American Audacity: In Defense of Literary Daring (Hardcover)
One of the most gifted literary essayists of his generation defends stylistic boldness and intellectual daring in American letters.
Over the last decade William Giraldi has established himself as a charismatic and uncompromising literary essayist, “a literature-besotted Midas of prose” (Cynthia Ozick). Now, American Audacity gathers a selection of his most powerful considerations of American writers and themes—a “gorgeous fury of language and sensibility” (Walter Kirn)—including an introductory call to arms for twenty-first-century American literature, and a new appreciation of James Baldwin’s genius for nonfiction.
With potent insights into the storied tradition of American letters, and written with a “commitment to the dynamism and dimensions of language,” American Audacity considers giants from the past (Herman Melville, Edgar Allan Poe, Harper Lee, Denis Johnson), some of our most well-known living critics and novelists (Harold Bloom, Stanley Fish, Katie Roiphe, Cormac McCarthy, Allan Gurganus, Elizabeth Spencer), as well as those cultural-literary themes that have concerned Giraldi as an American novelist (bestsellers, the “problem” of Catholic fiction, the art of hate mail, and his viral essay on bibliophilia).
Demanding that literature be audacious, and urgent in its convictions, American Audacity is itself an act of intellectual daring, a compendium shot through with Giraldi’s “emboldened and emboldening critical voice” (Sven Birkerts). At a time when literature is threatened by ceaseless electronic bombardment, Giraldi argues that literature “must do what literature has always done: facilitate those silent spaces, remain steadfastly itself in its employment of slowness, interiority, grace, and in its marshaling of aesthetic sophistication and complexity.”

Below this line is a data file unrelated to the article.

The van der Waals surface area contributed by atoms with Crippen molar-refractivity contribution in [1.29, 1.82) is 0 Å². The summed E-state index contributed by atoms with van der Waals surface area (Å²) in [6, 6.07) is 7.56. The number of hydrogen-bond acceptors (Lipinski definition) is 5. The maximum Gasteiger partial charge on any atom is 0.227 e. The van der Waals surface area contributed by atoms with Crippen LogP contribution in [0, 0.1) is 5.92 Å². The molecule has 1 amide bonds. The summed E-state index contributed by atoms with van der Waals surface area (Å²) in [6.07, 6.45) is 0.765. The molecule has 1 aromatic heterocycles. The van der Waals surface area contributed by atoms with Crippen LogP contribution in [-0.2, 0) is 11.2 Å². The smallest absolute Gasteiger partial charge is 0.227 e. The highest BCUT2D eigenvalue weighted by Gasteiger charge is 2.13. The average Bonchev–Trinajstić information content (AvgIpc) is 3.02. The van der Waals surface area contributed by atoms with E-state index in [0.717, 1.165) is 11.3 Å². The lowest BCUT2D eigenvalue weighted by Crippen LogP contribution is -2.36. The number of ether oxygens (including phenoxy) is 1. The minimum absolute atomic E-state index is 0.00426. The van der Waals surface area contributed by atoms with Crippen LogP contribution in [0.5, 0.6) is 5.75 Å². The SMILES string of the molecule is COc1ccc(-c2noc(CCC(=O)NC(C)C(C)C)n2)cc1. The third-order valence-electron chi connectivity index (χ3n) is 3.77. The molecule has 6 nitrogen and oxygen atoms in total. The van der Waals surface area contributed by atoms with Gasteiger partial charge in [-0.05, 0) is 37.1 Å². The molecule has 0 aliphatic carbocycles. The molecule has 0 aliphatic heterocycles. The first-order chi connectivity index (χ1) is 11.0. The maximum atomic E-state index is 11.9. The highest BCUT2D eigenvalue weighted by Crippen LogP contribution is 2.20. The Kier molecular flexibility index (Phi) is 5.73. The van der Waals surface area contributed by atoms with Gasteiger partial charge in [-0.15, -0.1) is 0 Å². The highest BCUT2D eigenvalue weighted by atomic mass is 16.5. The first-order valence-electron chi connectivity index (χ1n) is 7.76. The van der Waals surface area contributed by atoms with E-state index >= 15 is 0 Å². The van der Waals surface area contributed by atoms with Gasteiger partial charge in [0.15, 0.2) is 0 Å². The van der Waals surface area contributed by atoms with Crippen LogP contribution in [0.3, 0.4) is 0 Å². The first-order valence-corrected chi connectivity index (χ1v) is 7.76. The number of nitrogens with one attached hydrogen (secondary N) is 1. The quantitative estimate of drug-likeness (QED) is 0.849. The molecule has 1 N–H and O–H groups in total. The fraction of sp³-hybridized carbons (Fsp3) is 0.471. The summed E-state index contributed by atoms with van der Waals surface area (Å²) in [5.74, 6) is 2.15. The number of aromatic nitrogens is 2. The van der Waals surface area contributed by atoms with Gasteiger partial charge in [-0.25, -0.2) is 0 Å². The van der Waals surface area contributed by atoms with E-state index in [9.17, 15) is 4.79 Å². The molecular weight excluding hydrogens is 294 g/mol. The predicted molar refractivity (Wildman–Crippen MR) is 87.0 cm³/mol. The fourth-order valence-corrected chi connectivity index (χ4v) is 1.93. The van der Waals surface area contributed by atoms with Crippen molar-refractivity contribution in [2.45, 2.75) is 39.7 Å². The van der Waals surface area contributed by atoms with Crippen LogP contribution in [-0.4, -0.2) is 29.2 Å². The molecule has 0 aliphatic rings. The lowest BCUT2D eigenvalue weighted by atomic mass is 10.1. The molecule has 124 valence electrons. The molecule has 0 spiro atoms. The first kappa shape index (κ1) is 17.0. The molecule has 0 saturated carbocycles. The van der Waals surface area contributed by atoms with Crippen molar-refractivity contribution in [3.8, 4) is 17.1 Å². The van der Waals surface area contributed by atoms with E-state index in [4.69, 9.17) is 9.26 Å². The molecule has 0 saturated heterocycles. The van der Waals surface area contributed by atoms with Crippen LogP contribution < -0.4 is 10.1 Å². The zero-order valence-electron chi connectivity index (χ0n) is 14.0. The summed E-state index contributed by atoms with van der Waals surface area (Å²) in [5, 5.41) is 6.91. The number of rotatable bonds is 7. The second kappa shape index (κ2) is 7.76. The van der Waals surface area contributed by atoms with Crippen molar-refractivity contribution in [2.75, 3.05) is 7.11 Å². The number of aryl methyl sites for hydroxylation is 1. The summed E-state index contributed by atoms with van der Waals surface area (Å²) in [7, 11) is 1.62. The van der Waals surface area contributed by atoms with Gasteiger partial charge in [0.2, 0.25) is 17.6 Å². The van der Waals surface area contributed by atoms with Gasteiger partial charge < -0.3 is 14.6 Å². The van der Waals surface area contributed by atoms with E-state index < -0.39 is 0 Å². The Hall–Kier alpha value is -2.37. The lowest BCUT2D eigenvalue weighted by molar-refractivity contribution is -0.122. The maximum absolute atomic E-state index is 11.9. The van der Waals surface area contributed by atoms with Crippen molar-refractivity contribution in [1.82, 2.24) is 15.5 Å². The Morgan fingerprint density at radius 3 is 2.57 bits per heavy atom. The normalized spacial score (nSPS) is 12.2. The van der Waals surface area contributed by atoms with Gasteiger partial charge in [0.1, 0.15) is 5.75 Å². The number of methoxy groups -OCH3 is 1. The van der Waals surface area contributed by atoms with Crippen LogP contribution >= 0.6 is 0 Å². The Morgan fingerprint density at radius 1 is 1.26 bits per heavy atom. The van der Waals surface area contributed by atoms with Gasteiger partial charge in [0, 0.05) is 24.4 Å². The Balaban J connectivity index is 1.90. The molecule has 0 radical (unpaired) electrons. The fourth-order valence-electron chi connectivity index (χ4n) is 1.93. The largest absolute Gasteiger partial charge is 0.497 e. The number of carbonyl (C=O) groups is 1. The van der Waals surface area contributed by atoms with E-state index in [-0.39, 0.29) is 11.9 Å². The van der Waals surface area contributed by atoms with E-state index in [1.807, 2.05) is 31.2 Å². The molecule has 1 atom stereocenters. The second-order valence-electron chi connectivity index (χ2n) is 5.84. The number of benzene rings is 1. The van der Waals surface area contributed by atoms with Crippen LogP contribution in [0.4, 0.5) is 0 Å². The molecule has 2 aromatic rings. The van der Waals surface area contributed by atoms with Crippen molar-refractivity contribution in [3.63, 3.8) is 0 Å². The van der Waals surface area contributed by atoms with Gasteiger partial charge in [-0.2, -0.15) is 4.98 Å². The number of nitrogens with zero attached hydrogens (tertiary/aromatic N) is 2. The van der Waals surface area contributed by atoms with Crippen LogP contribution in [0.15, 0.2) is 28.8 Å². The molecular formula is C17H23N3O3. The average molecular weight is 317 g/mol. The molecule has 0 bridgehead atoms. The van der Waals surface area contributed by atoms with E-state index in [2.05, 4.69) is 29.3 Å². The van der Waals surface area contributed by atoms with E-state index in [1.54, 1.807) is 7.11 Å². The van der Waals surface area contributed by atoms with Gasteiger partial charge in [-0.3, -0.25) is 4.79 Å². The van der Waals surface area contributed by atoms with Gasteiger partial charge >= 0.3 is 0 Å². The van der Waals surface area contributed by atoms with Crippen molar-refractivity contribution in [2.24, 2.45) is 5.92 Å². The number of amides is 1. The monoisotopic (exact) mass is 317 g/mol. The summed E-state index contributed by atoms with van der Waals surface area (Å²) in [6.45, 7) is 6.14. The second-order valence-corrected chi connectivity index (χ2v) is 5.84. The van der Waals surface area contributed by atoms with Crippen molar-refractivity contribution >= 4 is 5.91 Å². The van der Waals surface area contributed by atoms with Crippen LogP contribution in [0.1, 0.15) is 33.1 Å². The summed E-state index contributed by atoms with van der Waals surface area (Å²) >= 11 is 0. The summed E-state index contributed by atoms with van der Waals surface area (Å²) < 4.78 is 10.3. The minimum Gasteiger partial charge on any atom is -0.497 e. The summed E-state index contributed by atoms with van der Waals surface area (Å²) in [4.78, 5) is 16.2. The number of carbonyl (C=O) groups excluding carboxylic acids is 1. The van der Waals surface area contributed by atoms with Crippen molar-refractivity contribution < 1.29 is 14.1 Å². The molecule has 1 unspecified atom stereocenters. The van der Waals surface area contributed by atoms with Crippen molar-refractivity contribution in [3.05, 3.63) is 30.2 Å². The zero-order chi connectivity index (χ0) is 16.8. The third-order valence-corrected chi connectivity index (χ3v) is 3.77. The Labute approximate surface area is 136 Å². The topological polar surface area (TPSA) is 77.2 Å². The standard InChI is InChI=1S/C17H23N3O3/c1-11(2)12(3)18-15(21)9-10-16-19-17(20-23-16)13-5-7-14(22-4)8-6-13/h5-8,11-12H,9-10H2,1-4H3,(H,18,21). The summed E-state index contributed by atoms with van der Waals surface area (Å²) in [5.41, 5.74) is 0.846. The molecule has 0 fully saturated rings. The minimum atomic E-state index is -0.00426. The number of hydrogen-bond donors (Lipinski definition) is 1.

American Audacity is ultimately an assertion of intelligence and discernment from a maker of “perfectly paced prose” (The New Yorker), a book that reaffirms the pleasure and wisdom of the deepest literary values.
— Publishers Weekly
[William] Giraldi is a literature-besotted Midas of prose: within its own purpose,
every sentence gleams. And beyond this, whatever the shape of his subject, the
soul of his subject is the strenuous daring of art. Nearly alone in his
generation, he is willing to invoke Matthew Arnold, and on a single page can
call forth Cesare Pavese, Conrad, Hemingway, Flannery O’Connor, Emily
— Cynthia Ozick
A gorgeous fury of
language and sensibility, Giraldi’s indispensable paean to American literature
clears the head and stimulates the nerves. He reminds us that the written word,
when deployed with genius, is always dangerous, and he does so in dynamic prose
that sparks and swishes like a downed power line.
— Walter Kirn, author of Blood Will Out and Up in the Air
In one of the essays in his American Audacity, William Giraldi describes an eminent fellow critic as ‘thrillingly authoritative, wholly convinced, giddy with aptitude.’ I read this as an instance of inadvertent self-characterization. We have been waiting some time for an emboldened and emboldening critical voice and here it is.
— Sven Birkerts, author of The Gutenberg Elegies and Changing the Subject: Art and Attention in the Internet Age
A rich mine of splendid essays.... Giraldi correctly sees himself as part of a tradition. In this way he resembles Harold Bloom, Edmund Wilson, and his beloved Lionel Trilling... Giraldi is at his best when examining intra-traditions of prose authors like the Catholic writers who emerged in the middle of the last century... [and] provides probably the best assessment ever written on [Denis] Johnson’s precarious collection [Jesus’ Son] and its magnetizing influence on younger writers.
— San Francisco Daily Journal
with writers and critics are invariably vigorous, fresh,
and enriched by a voice entirely his own, attuned to language and alive to the
pulse of art. This is an exemplary gallery of critical portraits.
— Morris Dickstein, author of Dancing in the Dark: A Cultural History of the Great Depression and Gates of Eden: American Culture in the Sixties